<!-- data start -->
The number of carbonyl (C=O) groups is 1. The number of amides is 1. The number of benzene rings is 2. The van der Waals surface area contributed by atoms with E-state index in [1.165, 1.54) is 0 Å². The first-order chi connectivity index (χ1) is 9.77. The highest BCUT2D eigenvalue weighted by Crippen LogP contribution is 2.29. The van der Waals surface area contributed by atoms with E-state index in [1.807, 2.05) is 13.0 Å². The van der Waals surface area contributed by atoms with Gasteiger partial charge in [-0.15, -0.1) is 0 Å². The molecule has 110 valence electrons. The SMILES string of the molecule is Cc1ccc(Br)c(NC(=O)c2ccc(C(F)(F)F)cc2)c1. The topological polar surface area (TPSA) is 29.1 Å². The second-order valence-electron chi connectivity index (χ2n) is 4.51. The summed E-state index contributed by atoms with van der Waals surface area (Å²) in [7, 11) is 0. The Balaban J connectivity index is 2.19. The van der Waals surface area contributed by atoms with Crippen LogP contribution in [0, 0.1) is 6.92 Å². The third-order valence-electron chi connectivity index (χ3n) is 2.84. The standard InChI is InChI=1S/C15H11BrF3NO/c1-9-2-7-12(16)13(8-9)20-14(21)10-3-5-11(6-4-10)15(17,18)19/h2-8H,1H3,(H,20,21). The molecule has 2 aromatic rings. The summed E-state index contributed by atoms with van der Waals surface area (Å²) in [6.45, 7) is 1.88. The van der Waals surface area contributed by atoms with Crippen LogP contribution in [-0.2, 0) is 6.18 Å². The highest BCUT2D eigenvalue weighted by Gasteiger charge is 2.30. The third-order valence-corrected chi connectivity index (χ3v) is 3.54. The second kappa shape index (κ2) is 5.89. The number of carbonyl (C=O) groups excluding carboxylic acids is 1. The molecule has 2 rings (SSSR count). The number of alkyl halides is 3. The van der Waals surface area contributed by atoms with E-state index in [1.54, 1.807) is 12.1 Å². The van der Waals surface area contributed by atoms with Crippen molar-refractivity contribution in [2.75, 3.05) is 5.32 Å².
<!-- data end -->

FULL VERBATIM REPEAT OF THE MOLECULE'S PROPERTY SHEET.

The number of carbonyl (C=O) groups is 1. The number of amides is 1. The number of benzene rings is 2. The van der Waals surface area contributed by atoms with E-state index in [1.165, 1.54) is 0 Å². The first-order chi connectivity index (χ1) is 9.77. The highest BCUT2D eigenvalue weighted by Crippen LogP contribution is 2.29. The van der Waals surface area contributed by atoms with E-state index in [1.807, 2.05) is 13.0 Å². The van der Waals surface area contributed by atoms with Gasteiger partial charge in [-0.15, -0.1) is 0 Å². The molecule has 110 valence electrons. The SMILES string of the molecule is Cc1ccc(Br)c(NC(=O)c2ccc(C(F)(F)F)cc2)c1. The topological polar surface area (TPSA) is 29.1 Å². The second-order valence-electron chi connectivity index (χ2n) is 4.51. The summed E-state index contributed by atoms with van der Waals surface area (Å²) in [7, 11) is 0. The Balaban J connectivity index is 2.19. The van der Waals surface area contributed by atoms with Crippen LogP contribution in [0, 0.1) is 6.92 Å². The third-order valence-electron chi connectivity index (χ3n) is 2.84. The standard InChI is InChI=1S/C15H11BrF3NO/c1-9-2-7-12(16)13(8-9)20-14(21)10-3-5-11(6-4-10)15(17,18)19/h2-8H,1H3,(H,20,21). The molecule has 2 aromatic rings. The summed E-state index contributed by atoms with van der Waals surface area (Å²) in [6.45, 7) is 1.88. The van der Waals surface area contributed by atoms with Crippen LogP contribution in [-0.2, 0) is 6.18 Å². The highest BCUT2D eigenvalue weighted by Gasteiger charge is 2.30. The third-order valence-corrected chi connectivity index (χ3v) is 3.54. The second kappa shape index (κ2) is 5.89. The number of carbonyl (C=O) groups excluding carboxylic acids is 1. The molecule has 2 rings (SSSR count). The number of alkyl halides is 3. The van der Waals surface area contributed by atoms with E-state index in [1.54, 1.807) is 12.1 Å². The van der Waals surface area contributed by atoms with Crippen molar-refractivity contribution in [2.75, 3.05) is 5.32 Å².